Shock Corridor Reviews
UPDATE: Finally got a chance to seee this again, and I was NOT disapponted. It's my first Samuel Fuller film, and if the others are of this quality I can't wait for the rest.
Peter Breck plays a journalist on the big story that will win him a Pulitzer. He has himself committed to a mental hospital to get a story about a patient murder, and finds that he is slowly coming just as unhinged as the people he is observing.
While some of the film is dated, in particular the scene with the "nymphos", and some is just offensive -- Dr. Cristo's implication that Cathy is bringing on John's "Illness" by encouraging John's incestuous behavior, for example (reminds me of all those years of women being blamed for bringing on rapes by being too seductive) -- for the most part, the film is extremely well-done. The scenes of Stuart and Trent's revelations about the origins of their respective mental illnesses were moving at times, and special props have to go to Larry Tucker as wife-killer "Pagliacci." I've never seen this guy before, and he was great. He had this weird half-happy fat guy/half-nutso serial killer laugh that really got me. I would have liked him to have more screen time. In bragging on the supporting players, I don't want to take away from Breck himself. He did a good job in general, and a great job in a couple of scenes where he has started cracking.
I get the impression that Sam Fuller had a real problem -- as everyone should -- with the Southern racial attitudes of the 1950s and 60s. Both Stuart and Trent's illnesses stemmed from experiences they had in the South -- Stuart being raised by bigoted Southern parents, Trent being the only black student in an all-white Southern university. Someone more versed in Fuller can probably fill me in on this.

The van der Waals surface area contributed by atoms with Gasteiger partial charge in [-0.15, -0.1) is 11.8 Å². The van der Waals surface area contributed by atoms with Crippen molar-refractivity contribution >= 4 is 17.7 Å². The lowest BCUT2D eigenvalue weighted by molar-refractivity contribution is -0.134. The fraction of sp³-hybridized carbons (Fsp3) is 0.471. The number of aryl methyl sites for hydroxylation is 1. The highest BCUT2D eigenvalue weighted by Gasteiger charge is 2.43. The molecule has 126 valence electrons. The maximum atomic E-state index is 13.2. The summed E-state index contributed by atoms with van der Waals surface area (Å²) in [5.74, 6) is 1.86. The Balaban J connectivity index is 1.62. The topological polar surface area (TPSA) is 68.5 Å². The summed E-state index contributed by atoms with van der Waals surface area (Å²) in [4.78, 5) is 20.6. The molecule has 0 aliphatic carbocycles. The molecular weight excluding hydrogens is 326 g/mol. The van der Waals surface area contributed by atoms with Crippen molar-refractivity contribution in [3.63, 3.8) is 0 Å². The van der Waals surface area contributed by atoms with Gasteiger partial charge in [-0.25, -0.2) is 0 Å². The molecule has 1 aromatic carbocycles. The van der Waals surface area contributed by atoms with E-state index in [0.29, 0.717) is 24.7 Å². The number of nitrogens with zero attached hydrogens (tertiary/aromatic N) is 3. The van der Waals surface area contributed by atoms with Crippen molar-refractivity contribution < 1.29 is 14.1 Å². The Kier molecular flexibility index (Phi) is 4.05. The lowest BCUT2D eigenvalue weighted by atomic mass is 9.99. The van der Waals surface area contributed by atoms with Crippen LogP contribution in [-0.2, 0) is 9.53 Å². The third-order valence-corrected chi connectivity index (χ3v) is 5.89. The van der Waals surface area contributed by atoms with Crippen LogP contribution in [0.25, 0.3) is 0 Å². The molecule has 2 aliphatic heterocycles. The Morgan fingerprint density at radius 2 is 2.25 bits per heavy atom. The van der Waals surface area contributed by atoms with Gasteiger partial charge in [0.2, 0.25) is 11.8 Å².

A couple of things -- besides the stuff I already mentioned -- that I wasn't fond of were 1) the ending, which seemed a little Twilight-Zoney and tacked-on, and 2) I've never been a fan of Constance Towers (she reminds me of a second-rate Joan Crawford for some reason). I've always found her performances kinda flat, and she fits that bill here with one of the lamest-ass stripteases I've ever seen.
One thing that gave me pause -- Even though the film was made in B&W, the mental patients dreams were in color. I dream in color. Coincidence?
What I admire is Fuller's bold messages, an inmate who uses racial slurs to show America's insane obsession with racism, a prostitute who has a heart of gold, and finally the corrupt system of the beast (corruption in society, greed, media, politics) it's all there and it's all evident, inside of an insane asylum. Great stuff by the master director Samuel Fuller.
Samuel Fuller's films ARE "bad". But his art is THE RE-DEFINITION of bad. His films work their way into your mind like a worm. If I had to compare him to someone, I would compare him to Trier and Bergman. His work reminds me of both, in terms of emotional impact, of the way he paces his films, of the cruel insight he has on reality's worst aspects.
Fuller's films are a life-time experience. I don't think anyone should let critics and academia lead them on this and tell them how and what they should think of a film, what's more this one. Just get there yourself and (unlike his characters) remember the way to get back...
When a reporter decides to infiltrate a mental hospital in order to solve a murder and win a Pulitzer, he finds himself in a condensed microcosm of the United States: a madhouse where bigotry, a failed civil rights movement, war and the threat of nuclear annihilation have come to define its patients/citizens. As our lead gets closer to the murderer, he begins to lose his mind.
The film makes no apologies for its crude, B-movieness (on the contrary, it is proud of its roots) or lack of subtlety. There is no doubt this was a labor of love for Sam Fuller, its writer-director, who had something unequivocal to say and made no bones about it. The film is well acted, well written and works quite well both as a fun genre picture and as something more.
compelling and disturbing.